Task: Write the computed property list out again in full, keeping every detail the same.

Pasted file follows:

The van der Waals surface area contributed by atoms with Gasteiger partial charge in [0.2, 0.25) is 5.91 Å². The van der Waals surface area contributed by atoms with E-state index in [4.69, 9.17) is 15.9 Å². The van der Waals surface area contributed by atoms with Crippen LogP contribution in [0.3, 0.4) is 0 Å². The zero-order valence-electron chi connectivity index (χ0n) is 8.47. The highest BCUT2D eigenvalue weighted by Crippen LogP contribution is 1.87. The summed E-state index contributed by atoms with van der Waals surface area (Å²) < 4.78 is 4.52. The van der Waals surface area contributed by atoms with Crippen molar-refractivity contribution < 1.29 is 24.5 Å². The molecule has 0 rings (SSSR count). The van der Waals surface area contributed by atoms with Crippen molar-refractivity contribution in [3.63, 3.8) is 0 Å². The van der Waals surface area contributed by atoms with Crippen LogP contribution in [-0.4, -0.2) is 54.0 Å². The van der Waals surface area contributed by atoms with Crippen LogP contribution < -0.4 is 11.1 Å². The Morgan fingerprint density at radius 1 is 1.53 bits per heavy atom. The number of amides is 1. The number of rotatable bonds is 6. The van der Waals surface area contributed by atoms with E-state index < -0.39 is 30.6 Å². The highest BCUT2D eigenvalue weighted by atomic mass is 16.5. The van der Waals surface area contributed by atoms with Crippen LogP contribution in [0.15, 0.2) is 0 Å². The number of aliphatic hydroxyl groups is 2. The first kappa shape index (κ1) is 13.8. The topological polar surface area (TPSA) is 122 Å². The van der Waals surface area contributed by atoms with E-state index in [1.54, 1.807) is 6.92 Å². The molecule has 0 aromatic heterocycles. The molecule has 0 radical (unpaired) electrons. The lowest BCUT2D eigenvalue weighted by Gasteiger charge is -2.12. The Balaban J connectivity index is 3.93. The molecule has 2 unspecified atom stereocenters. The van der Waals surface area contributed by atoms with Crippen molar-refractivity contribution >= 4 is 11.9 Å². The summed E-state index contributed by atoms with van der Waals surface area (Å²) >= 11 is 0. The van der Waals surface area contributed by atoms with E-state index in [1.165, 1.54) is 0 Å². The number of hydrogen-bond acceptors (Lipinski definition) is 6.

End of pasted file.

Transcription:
The van der Waals surface area contributed by atoms with Gasteiger partial charge in [0.2, 0.25) is 5.91 Å². The van der Waals surface area contributed by atoms with E-state index in [4.69, 9.17) is 15.9 Å². The van der Waals surface area contributed by atoms with Crippen LogP contribution in [0.3, 0.4) is 0 Å². The zero-order valence-electron chi connectivity index (χ0n) is 8.47. The highest BCUT2D eigenvalue weighted by Crippen LogP contribution is 1.87. The summed E-state index contributed by atoms with van der Waals surface area (Å²) < 4.78 is 4.52. The van der Waals surface area contributed by atoms with Crippen molar-refractivity contribution < 1.29 is 24.5 Å². The molecule has 0 rings (SSSR count). The van der Waals surface area contributed by atoms with Crippen molar-refractivity contribution in [3.63, 3.8) is 0 Å². The van der Waals surface area contributed by atoms with Crippen LogP contribution in [-0.4, -0.2) is 54.0 Å². The van der Waals surface area contributed by atoms with Crippen LogP contribution < -0.4 is 11.1 Å². The Morgan fingerprint density at radius 1 is 1.53 bits per heavy atom. The number of amides is 1. The number of rotatable bonds is 6. The van der Waals surface area contributed by atoms with E-state index < -0.39 is 30.6 Å². The highest BCUT2D eigenvalue weighted by atomic mass is 16.5. The van der Waals surface area contributed by atoms with Crippen LogP contribution in [0.15, 0.2) is 0 Å². The number of aliphatic hydroxyl groups is 2. The first kappa shape index (κ1) is 13.8. The topological polar surface area (TPSA) is 122 Å². The van der Waals surface area contributed by atoms with E-state index in [1.54, 1.807) is 6.92 Å². The molecule has 0 aromatic heterocycles. The molecule has 0 radical (unpaired) electrons. The lowest BCUT2D eigenvalue weighted by Gasteiger charge is -2.12. The Balaban J connectivity index is 3.93. The molecule has 2 unspecified atom stereocenters. The van der Waals surface area contributed by atoms with Crippen molar-refractivity contribution >= 4 is 11.9 Å². The summed E-state index contributed by atoms with van der Waals surface area (Å²) >= 11 is 0. The van der Waals surface area contributed by atoms with E-state index in [1.165, 1.54) is 0 Å². The number of hydrogen-bond acceptors (Lipinski definition) is 6.